Bangkok, 13th September 2018 – Two more election laws have been promulgated in the Royal Gazette and during the 90 day waiting period for a law on Members of Parliament to take effect, the National Council for Peace and Order (NCPO) is to lift limitations on the Election Commission (EC) so it may begin defining polling zones.
The Royal Gazette has promulgated the 2018 Members of Parliament Organic Law, which consists of 178 articles and is to take effect 90 days after September 12, 2018. The law mandates that 350 Members of Parliament (MP) are to be selected through a polling zone system while another 125 are to be appointed through a party list system.
The 2018 Senator Organic Law was also published in the Royal Gazette. The legislation contains 99 articles and has already taken effect. It mandates that 250 Senators are to be chosen by His Majesty the King based on recommendations offered by the NCPO. Initially, 194 senators will be chosen to work alongside the Permanent Secretary of Defense, Chief of the Defense Forces, Royal Thai Army Commander, Royal Thai Navy Commander, Royal Thai Air Force Commander and the Royal Thai Police Commander, which will bring the number to 200. Another 50 will be chosen from a secondary list. All Senators are to be appointed before the first MP election.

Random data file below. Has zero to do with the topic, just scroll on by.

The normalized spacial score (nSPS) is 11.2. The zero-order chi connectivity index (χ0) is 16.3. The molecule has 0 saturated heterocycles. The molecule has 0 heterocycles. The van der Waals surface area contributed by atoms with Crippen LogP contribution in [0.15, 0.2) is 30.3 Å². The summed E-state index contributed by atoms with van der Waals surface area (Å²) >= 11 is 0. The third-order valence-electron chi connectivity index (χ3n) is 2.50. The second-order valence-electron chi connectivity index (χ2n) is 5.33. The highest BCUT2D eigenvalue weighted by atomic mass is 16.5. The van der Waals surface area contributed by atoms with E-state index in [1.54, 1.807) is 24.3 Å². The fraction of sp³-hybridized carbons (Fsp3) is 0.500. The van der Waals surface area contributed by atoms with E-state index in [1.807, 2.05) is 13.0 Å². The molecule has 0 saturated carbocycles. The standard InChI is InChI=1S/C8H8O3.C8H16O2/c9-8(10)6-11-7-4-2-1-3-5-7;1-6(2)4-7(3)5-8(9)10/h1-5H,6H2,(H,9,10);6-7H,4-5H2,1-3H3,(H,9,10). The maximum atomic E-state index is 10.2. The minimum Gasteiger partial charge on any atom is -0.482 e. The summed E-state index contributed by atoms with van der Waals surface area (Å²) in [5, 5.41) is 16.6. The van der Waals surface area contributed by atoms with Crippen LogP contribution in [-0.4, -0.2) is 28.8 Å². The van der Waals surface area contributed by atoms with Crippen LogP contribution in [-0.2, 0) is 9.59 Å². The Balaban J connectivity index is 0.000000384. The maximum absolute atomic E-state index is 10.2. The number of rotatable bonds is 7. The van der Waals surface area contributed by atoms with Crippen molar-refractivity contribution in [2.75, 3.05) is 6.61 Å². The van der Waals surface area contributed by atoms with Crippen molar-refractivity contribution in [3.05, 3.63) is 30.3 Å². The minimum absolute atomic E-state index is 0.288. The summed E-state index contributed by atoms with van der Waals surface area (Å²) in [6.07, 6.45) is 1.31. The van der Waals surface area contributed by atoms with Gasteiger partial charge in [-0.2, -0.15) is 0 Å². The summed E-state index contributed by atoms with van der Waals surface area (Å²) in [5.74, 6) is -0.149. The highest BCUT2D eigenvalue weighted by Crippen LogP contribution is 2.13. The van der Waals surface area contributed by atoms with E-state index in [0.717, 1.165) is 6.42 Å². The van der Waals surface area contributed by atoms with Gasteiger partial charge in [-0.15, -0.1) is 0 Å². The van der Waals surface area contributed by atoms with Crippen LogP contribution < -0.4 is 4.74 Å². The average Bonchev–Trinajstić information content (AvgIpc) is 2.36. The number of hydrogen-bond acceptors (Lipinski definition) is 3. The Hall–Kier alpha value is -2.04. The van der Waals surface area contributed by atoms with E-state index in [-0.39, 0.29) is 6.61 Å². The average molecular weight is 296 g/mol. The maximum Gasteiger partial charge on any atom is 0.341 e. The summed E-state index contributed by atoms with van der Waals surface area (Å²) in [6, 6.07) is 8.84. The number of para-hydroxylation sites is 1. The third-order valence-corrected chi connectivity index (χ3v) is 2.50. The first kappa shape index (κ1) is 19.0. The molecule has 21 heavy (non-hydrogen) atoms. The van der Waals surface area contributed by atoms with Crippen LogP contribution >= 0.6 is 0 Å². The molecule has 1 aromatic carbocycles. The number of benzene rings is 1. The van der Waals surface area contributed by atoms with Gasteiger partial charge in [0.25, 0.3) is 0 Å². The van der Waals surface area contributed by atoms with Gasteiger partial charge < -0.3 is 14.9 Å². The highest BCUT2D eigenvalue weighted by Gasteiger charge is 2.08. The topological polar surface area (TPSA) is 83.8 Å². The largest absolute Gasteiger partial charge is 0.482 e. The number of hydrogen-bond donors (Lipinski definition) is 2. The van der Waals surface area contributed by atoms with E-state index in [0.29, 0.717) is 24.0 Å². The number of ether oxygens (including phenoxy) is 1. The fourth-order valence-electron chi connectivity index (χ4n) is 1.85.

Deputy Prime Minister Wissanu Kreau-ngam has explained that during the 90 day waiting period for the MP’s Organic Law to take effect, the NCPO will allow the EC to spend the first 60 days defining polling zones, and political parties the final 30 days to select candidates.
With elections required to take place within 150 days from the MP organic law coming into effect, polling should take place by May 2019. Wissanu said February 2019 may be too early for the vote to be organized.
Vice President of the National Legislative Assembly (NLA) Surachai Liangboonlertchai said today that the Assembly is to step up deliberations on another 30 laws, now that the MP and Senator organic laws have been promulgated. The NLA is to urge the Cabinet to submit all laws that need to be debated so that it may do so before its term ends.
Six more draft laws on local elections are expected from the Cabinet this month and will likely be put to the floor in October. Committees have already been assembled to begin considering the laws.